The penal settlements.
The first settlements were penal colonies and until 1868, when transportation ceased, a vocabulary similar to that in a slave society described the life of the convicts. A major distinction was maintained between bond and free, as in free emigrant, free native, free labourer, free servant, and the distinction between free and freed. The settlements were populated in part by convicts and the attendant military forces, in part by free settlers. Though convicts who had served their sentences or obtained pardons (known from 1822 as emancipists) became free in their own eyes and those of the law, they often had difficulty escaping the stigma of servitude and obtained only a measure of freedom, being known by the exclusives or exclusionists as free convicts or freed men.

Concomitantly, the land was explored and opened up for settlement and the stock-raising industry was developing. Squatters (stock-raisers or graziers occupying large tracts of Crown land under lease or licence) moved inland from the limits of location (the frontier of settlement) into the back country or back of beyond in search of land suitable for runs (tracts of grazing land) or stations (ranches). They looked for open land (free from forest or undergrowth), seeking open forest or open plains, and using words like brush (dense natural vegetation), bush (the distinctive Australian natural vegetation), mallee or mulga (forms of natural vegetation giving their name to their habitat), and scrub (generally, poor vegetation) to describe features of an unfamiliar environment. The stock industry employed overseers or superintendents (both convict terms), stockmen, and rouseabouts (general hands). Drovers travelled stock long distances overland, the original overlanders driving stock from New South Wales to South Australia. The importance of sheep in opening up the country and establishing a frontier society was such that the occupational vocabularies of droving and shearing figure largely in Australian literature.

The goldfields.
Gold was discovered in the 1850s, leading to movement between the Californian, Australian, and New Zealand goldfields. Rushes (first used of the sudden escape of a number of convicts and then of the sudden movement of a number of miners to a particular place or goldfield) followed when a prospector (gold-finder, gold-hunter, gold-seeker) made a find and established a claim. A number of mining terms originated in Australia, but many are shared with other varieties of English, and the importance of the discovery of gold, and of the rushes that followed, lies in the mobility it encouraged and the effect of this on the homogeneity of the accent.

A growing sense of national identity was fostered by involvement in the First World War. The line between formal and informal usage is perhaps less rigidly drawn in Australia than elsewhere, colloquialisms being more generally admissible than in Britain. In informal usage, the suffixes -ie or -y and -o or -oh are freely attached to short base words (roughie a trick, tinnie a can of beer, bottle-oh a bottle merchant, plonko an addict of plonk or cheap wine, smoko a work break) and clippings (Aussie an Australian, arvo an afternoon, barbie a barbecue, Chrissy Christmas, compo workers’ compensation, derro a derelict or down-and-out, reffo a refugee).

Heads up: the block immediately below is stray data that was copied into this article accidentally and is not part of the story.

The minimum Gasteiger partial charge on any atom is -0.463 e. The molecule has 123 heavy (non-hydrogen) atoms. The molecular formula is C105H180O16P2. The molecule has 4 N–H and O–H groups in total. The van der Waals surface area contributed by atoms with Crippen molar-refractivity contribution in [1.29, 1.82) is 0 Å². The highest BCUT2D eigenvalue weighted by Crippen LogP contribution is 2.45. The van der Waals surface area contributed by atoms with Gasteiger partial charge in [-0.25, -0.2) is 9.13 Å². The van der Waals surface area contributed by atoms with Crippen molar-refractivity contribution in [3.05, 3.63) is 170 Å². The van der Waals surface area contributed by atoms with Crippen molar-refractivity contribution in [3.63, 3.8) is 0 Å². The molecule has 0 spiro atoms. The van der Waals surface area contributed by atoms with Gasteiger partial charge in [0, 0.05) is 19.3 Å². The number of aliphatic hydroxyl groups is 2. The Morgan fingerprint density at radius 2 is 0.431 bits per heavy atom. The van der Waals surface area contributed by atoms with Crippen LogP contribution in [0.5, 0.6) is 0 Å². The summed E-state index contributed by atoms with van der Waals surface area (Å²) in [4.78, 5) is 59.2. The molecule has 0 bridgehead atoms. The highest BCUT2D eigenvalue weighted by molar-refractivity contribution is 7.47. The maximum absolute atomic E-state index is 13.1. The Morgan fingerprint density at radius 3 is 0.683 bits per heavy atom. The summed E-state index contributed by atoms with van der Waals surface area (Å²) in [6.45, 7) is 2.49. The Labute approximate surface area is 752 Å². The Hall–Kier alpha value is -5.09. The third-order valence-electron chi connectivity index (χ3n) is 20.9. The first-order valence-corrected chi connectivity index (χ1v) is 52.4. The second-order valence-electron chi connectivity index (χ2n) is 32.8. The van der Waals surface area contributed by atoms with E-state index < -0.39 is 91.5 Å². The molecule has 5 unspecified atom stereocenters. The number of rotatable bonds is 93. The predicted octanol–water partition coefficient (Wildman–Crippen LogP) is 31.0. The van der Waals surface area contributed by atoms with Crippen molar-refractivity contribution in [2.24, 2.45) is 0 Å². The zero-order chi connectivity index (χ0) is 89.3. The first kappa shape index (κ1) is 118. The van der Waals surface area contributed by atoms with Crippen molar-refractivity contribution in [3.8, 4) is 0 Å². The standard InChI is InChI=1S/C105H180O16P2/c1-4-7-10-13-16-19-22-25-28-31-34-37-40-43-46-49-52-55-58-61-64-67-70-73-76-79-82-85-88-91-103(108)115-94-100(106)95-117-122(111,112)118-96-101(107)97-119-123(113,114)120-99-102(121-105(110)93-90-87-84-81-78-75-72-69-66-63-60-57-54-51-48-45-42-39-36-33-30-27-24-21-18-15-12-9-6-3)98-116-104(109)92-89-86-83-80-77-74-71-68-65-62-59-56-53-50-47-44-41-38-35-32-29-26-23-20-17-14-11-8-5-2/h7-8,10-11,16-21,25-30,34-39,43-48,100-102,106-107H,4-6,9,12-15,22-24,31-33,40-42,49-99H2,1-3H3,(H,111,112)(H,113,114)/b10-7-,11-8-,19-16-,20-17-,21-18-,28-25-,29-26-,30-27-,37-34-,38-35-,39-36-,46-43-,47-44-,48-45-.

Interesting News

Pidgin Language


Pidgins are “on-the-spot” languages that develop when people with no common language come into contact with each other. Nobody speaks a pidgin as their first language. Usually a pidgin language is a blend of the vocabulary of one major language with the grammar of one or more other languages. The major languages are usually the languages of the former major colonial powers, such as EnglishFrench, and Portuguese. For example, the establishment of plantation economies in the Caribbean, with large groups of slaves from different language backgrounds who came from West Africa, gave rise to a number of pidgins based on EnglishFrenchSpanishDutch, and Portuguese. However, there are also pidgins spoken in parts of Africa, South America, and southeast Asia that are based on languages other than those of the colonial powers. A good example of a non-European pidgin is the Chinook Jargon that was once used by American Indians and European traders in the Pacific Northwest.

The term pidgin has nothing to do with birds. The word, first attested in print in 1850, is thought to be the Chinese mispronunciation of the English word business. There are other theories about the origin of the term.

Because of their limited function, pidgin languages usually do not last very long, rarely more than several decades. They disappear when the reason for communication diminishes, as communities either move apart, one community learns the language of the other, or both communities learn a common language (usually the official language of the country). For instance, Pidgin Russian spoken in Manchuria disappeared when Russian settlers left China after World War II. The same is true of Pidgin French which disappeared from Vietnam after the French left the country. However, this is not always the case. Chinese Pidgin English (Chinglish), developed in the 17th century in Canton (Guandong), China,and survived for almost three centuries. Its use spread from master-servant relationships to those between English and Chinese traders and bureaucrats. It continued in use until about the end of the 19th century, when the Chinese started to switch to standard English.